The Legal Context
In December 1998, the establishment of one of the North/South cross-border bodies, Waterways Ireland, was announced. This placed most of the navigable waterways of the island of Ireland under one administration (Lough Corrib and Lough Neagh were not included).
Since then, Waterways Ireland has been developed progressively, operating through the North/South Council and answering to a nominated Minister in both jurisdictions: the Minister for Community, Rural and Gaeltacht Affairs in the Republic of Ireland; and the Minister for Culture, Arts and Leisure Northern Ireland.
Its activities have to be approved in both jurisdictions. In Northern Ireland, waterways that are not currently navigable are managed by the Rivers Agency, DCAL, while natural and built heritage issues are within the remit of the Department of the Environment. In the Republic of Ireland, while natural and built heritage issues are within the remit of the Department of the Environment, Heritage and Local Government, there is a lack of clarity as to who holds overall responsibility for waterways outside the remit of Waterways Ireland.
Other Responsible Parties
The responsibilities of a myriad of government departments, State agencies and Local Authorities — or whose policies impact on them — include an aspect of the inland waterways. These include: Department of the Environment, Heritage and Local Government; Department of Community, Rural and Gaeltacht Affairs; Department of Communications, Marine and Natural Resources; Department of Agriculture and Food; Marine Institute; Central Fisheries Board and regional fisheries boards; ESB; Bord na Móna; Environmental Protection Agency; and relevant Local Authorities.
The National Heritage Plan 2002 and the National Biodiversity Plan were published in April 2002 by the Minister for Arts, Heritage, Gaeltacht and the Islands. Both plans contain many actions relating to inland waterways heritage: its identification, management and protection, and, importantly, its promotion. The National Heritage Plan places great importance on increasing local involvement and access, in line with other policies in the plan. Unfortunately, the funding sought for both of these aspects has not been forthcoming. The plans, however, remain government policy and create a framework within which this document and other waterway strategies function.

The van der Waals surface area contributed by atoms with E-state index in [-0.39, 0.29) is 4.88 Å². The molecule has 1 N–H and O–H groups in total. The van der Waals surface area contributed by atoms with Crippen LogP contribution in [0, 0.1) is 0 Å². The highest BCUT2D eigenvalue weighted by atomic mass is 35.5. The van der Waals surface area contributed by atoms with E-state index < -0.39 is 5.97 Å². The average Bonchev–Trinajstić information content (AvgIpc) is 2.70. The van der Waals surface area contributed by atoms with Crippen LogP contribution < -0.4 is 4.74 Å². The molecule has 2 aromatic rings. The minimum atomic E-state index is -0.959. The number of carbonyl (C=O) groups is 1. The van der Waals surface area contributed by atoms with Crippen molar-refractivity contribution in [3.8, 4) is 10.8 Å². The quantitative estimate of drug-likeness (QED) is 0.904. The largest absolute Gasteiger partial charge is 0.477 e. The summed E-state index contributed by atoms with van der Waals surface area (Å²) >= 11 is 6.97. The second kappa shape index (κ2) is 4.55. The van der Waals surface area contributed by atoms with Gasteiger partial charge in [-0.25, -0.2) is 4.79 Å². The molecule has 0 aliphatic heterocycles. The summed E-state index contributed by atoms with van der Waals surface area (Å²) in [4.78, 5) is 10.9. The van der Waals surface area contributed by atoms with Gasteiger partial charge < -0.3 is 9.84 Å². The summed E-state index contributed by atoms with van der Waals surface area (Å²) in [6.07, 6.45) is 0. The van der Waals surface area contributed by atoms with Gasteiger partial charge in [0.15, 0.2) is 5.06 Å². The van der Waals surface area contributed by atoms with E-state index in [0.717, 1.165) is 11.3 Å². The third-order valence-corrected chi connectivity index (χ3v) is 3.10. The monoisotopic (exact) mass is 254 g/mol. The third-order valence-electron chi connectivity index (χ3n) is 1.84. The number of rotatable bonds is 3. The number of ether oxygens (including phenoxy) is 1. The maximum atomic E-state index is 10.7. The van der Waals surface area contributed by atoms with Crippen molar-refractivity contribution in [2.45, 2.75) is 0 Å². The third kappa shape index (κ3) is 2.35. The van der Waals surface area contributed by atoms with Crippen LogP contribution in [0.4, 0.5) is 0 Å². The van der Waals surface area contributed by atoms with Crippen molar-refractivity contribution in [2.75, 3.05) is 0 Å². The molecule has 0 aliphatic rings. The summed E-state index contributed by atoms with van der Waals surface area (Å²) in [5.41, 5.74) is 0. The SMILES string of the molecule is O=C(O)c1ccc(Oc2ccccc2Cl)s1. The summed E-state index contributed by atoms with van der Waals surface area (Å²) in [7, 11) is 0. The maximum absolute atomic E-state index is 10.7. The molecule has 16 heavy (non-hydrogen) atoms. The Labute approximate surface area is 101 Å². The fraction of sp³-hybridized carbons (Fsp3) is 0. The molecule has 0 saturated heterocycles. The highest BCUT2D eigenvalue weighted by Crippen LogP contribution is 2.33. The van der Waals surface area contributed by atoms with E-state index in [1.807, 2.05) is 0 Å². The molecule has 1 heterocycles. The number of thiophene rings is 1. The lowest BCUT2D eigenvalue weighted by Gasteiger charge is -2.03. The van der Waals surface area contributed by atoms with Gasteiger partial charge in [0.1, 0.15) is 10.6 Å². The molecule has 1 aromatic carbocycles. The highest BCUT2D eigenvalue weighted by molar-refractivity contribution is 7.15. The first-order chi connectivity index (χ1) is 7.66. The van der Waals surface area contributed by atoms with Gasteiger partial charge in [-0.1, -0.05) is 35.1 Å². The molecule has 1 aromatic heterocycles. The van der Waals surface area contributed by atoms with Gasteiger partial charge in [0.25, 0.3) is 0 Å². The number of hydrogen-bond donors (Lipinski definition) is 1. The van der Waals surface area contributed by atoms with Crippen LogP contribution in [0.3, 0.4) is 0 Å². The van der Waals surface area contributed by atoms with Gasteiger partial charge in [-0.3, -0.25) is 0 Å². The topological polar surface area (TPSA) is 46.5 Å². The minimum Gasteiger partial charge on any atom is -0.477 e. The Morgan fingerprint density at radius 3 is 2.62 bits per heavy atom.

Water Framework Directive
In 2002, the Water Framework Directive was transposed into Irish law (SI722/2003), promoting an integrated approach to water quality and management on a catchment basis. A critical piece of environmental legislation, it requires that all waters be maintained at ‘good ecological status’ or higher, through the implementation of River Basin Plans. The Directive also provides for the protection of aquatic habitats, and terrestrial habitats that rely on water. It will benefit many aspects of inland waterways heritage through the protection of habitats, improvement of water quality, and the promotion of a co-coordinated approach to the management of river basins.
Waterway Corridor Studies
Since 2001, the Heritage Council has conducted five corridor studies in partnership with Waterways Ireland and Local Authorities. The Waterway Corridor Studies methodology is a tool by which to manage the waterways in an integrated way. The completed studies present recommendations agreed by stakeholders representing various interests along the waterways.
County Heritage Plans
The Heritage Council, in partnership with Local Authorities, has set up a scheme for placing Heritage Officers in Local Authorities. These officers are now setting up county heritage forums, and drawing up County Heritage Plans that provide for the protection and enhancement of specific waterways.